Jorge Eduardo Benavides was born in Arequipa, Peru, in 1964. He studied Law and Political Science at the Garcilaso de la Vega University in Lima but decided against a career as a lawyer and instead began to work as a radio journalist, including working as head of a news staff. At the same time he began writing and produced several award-winning short stories, publishing his first collection, “Cuentario” (t: Story chamber), in 1989. Two years later, due to a deep sense of disillusionment over his country’s decline under Alan García’s rule, Benavides left Peru and moved to Tenerife. At first he worked as a dishwasher and construction worker on this island in the Canaries, and later founded a successful writing workshop called “Entrelíneas”. With the cooperation of various cultural institutions and universities, he led several workshops in creative writing, wrote for the Sunday supplements of the “Diario de Avisos” and for the culture supplements of “El País”, and became editor-in-chief of the magazine “Siglo XXI”. After working for six years and revising the draft dozens of times, Benavides finished his first novel, begun in Peru; the work was not published for many years. “Los años inútiles” (2002; t: The useless years) presents a dismal picture of Peruvian society in the late eighties and early nineties. Made up of three parts, each in three chapters which in turn are alternately sub-divided into seven and eleven episodes, Benavides creates a multi-faceted and detailed panorama of all the country’s social classes and offers portraits of people who believe themselves to be victims when in reality they are perpetrators. Due to its disillusioned view of Peru’s political situation, its fierce attitude and the modern stylistic devices, the novel has often been compared to Mario Vargas Llosa’s “Conversation in the Cathedral”. Benavides’s next novel, “El año que rompí contigo” (2003; t: The year I broke up with you), depicts a generation’s helpless unease in Peru in the eighties, when young people in particular could not see any sense in moral actions within an immoral system. The author describes the futile attempt of two middle class couples to disregard politics while living in a disintegrating society. Meanwhile, Benavides has used dark humour to portray the transition to Fujimori’s disastrous system in some of the fantastic stories in his most recent publication, “La noche de Morgana” (2005; t: Morgana’s night), in which the eruption of the gruesome and the irrational in daily life functions as a leitmotif. Benavides has received the Premio de Cuentos José María Arguedas from the Peruvian Writers Union, was nominated for the Premio Tigre Juan and the Rómulo Gallego Prize, and was awarded the Premio Nuevo Talento FNAC. He has been living in Madrid since 2002, working as a journalist, creative writing teacher and writer.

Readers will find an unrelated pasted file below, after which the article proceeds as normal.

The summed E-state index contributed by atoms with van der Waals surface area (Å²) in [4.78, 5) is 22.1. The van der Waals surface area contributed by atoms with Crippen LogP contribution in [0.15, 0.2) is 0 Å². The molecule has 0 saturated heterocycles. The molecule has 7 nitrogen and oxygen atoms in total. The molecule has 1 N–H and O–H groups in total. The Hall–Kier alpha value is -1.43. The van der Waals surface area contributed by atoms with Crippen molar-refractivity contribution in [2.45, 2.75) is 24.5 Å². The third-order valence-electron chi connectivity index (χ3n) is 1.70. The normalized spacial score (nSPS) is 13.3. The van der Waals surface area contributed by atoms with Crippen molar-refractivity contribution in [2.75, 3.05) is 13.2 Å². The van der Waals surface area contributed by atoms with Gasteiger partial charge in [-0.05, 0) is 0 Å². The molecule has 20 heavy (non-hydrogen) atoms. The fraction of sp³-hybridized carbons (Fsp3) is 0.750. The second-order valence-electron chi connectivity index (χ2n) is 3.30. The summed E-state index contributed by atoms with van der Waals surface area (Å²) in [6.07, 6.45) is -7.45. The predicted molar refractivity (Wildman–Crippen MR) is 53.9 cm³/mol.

© internationales literaturfestival berlin